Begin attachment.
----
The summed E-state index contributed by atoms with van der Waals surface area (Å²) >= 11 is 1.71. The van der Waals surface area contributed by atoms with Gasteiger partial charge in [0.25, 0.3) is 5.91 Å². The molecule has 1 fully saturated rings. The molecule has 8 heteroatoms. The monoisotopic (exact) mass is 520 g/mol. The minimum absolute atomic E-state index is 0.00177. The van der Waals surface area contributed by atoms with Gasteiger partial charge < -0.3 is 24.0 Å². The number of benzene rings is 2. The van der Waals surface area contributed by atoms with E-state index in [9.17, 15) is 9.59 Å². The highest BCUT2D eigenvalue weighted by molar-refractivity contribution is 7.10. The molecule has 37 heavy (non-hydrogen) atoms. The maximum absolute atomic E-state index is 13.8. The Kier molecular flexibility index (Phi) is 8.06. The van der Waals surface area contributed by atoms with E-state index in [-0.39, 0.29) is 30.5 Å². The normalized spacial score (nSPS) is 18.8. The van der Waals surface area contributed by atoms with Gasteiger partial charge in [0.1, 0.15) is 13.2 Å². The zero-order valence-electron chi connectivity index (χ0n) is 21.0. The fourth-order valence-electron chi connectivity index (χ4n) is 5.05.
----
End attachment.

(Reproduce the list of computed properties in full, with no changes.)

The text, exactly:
The summed E-state index contributed by atoms with van der Waals surface area (Å²) >= 11 is 1.71. The van der Waals surface area contributed by atoms with Gasteiger partial charge in [0.25, 0.3) is 5.91 Å². The molecule has 1 fully saturated rings. The molecule has 8 heteroatoms. The monoisotopic (exact) mass is 520 g/mol. The minimum absolute atomic E-state index is 0.00177. The van der Waals surface area contributed by atoms with Gasteiger partial charge < -0.3 is 24.0 Å². The number of benzene rings is 2. The van der Waals surface area contributed by atoms with E-state index in [9.17, 15) is 9.59 Å². The highest BCUT2D eigenvalue weighted by molar-refractivity contribution is 7.10. The molecule has 37 heavy (non-hydrogen) atoms. The maximum absolute atomic E-state index is 13.8. The Kier molecular flexibility index (Phi) is 8.06. The van der Waals surface area contributed by atoms with E-state index in [-0.39, 0.29) is 30.5 Å². The normalized spacial score (nSPS) is 18.8. The van der Waals surface area contributed by atoms with Gasteiger partial charge in [0.1, 0.15) is 13.2 Å². The zero-order valence-electron chi connectivity index (χ0n) is 21.0. The fourth-order valence-electron chi connectivity index (χ4n) is 5.05.